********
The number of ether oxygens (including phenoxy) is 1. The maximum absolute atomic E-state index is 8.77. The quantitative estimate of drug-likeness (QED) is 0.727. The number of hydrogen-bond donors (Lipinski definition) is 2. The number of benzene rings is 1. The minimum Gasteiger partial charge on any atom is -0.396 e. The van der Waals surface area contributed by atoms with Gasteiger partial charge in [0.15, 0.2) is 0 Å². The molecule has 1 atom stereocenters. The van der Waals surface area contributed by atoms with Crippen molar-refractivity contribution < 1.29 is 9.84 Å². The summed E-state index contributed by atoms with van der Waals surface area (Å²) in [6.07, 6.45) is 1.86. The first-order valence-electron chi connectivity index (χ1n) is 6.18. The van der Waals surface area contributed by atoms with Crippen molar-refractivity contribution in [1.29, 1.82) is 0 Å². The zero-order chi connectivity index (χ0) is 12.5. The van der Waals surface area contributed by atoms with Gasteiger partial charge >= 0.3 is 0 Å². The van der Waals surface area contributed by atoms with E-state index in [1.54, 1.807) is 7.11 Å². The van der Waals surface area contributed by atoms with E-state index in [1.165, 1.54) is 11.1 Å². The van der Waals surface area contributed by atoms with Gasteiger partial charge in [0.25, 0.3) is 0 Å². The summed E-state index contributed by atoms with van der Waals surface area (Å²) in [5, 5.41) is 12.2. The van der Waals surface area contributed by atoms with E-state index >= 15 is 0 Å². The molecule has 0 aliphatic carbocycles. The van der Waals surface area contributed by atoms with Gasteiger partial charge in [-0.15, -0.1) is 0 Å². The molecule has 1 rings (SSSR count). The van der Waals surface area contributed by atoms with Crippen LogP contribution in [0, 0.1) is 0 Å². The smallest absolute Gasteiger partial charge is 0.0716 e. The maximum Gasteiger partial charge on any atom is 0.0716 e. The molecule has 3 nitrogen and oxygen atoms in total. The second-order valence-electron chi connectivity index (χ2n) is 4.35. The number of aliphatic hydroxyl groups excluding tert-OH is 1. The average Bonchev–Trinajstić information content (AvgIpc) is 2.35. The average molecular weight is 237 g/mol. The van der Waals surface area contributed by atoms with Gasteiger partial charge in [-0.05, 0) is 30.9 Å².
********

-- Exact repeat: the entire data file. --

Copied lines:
The number of ether oxygens (including phenoxy) is 1. The maximum absolute atomic E-state index is 8.77. The quantitative estimate of drug-likeness (QED) is 0.727. The number of hydrogen-bond donors (Lipinski definition) is 2. The number of benzene rings is 1. The minimum Gasteiger partial charge on any atom is -0.396 e. The van der Waals surface area contributed by atoms with Gasteiger partial charge in [0.15, 0.2) is 0 Å². The molecule has 1 atom stereocenters. The van der Waals surface area contributed by atoms with Crippen molar-refractivity contribution < 1.29 is 9.84 Å². The summed E-state index contributed by atoms with van der Waals surface area (Å²) in [6.07, 6.45) is 1.86. The first-order valence-electron chi connectivity index (χ1n) is 6.18. The van der Waals surface area contributed by atoms with Crippen molar-refractivity contribution in [1.29, 1.82) is 0 Å². The zero-order chi connectivity index (χ0) is 12.5. The van der Waals surface area contributed by atoms with Gasteiger partial charge >= 0.3 is 0 Å². The van der Waals surface area contributed by atoms with E-state index in [1.54, 1.807) is 7.11 Å². The van der Waals surface area contributed by atoms with E-state index in [1.165, 1.54) is 11.1 Å². The van der Waals surface area contributed by atoms with Gasteiger partial charge in [0.25, 0.3) is 0 Å². The summed E-state index contributed by atoms with van der Waals surface area (Å²) in [5, 5.41) is 12.2. The van der Waals surface area contributed by atoms with E-state index >= 15 is 0 Å². The molecule has 0 aliphatic carbocycles. The van der Waals surface area contributed by atoms with Gasteiger partial charge in [-0.15, -0.1) is 0 Å². The molecule has 1 rings (SSSR count). The van der Waals surface area contributed by atoms with Crippen LogP contribution in [0, 0.1) is 0 Å². The smallest absolute Gasteiger partial charge is 0.0716 e. The maximum Gasteiger partial charge on any atom is 0.0716 e. The molecule has 3 nitrogen and oxygen atoms in total. The second-order valence-electron chi connectivity index (χ2n) is 4.35. The number of aliphatic hydroxyl groups excluding tert-OH is 1. The average Bonchev–Trinajstić information content (AvgIpc) is 2.35. The average molecular weight is 237 g/mol. The van der Waals surface area contributed by atoms with Gasteiger partial charge in [-0.05, 0) is 30.9 Å².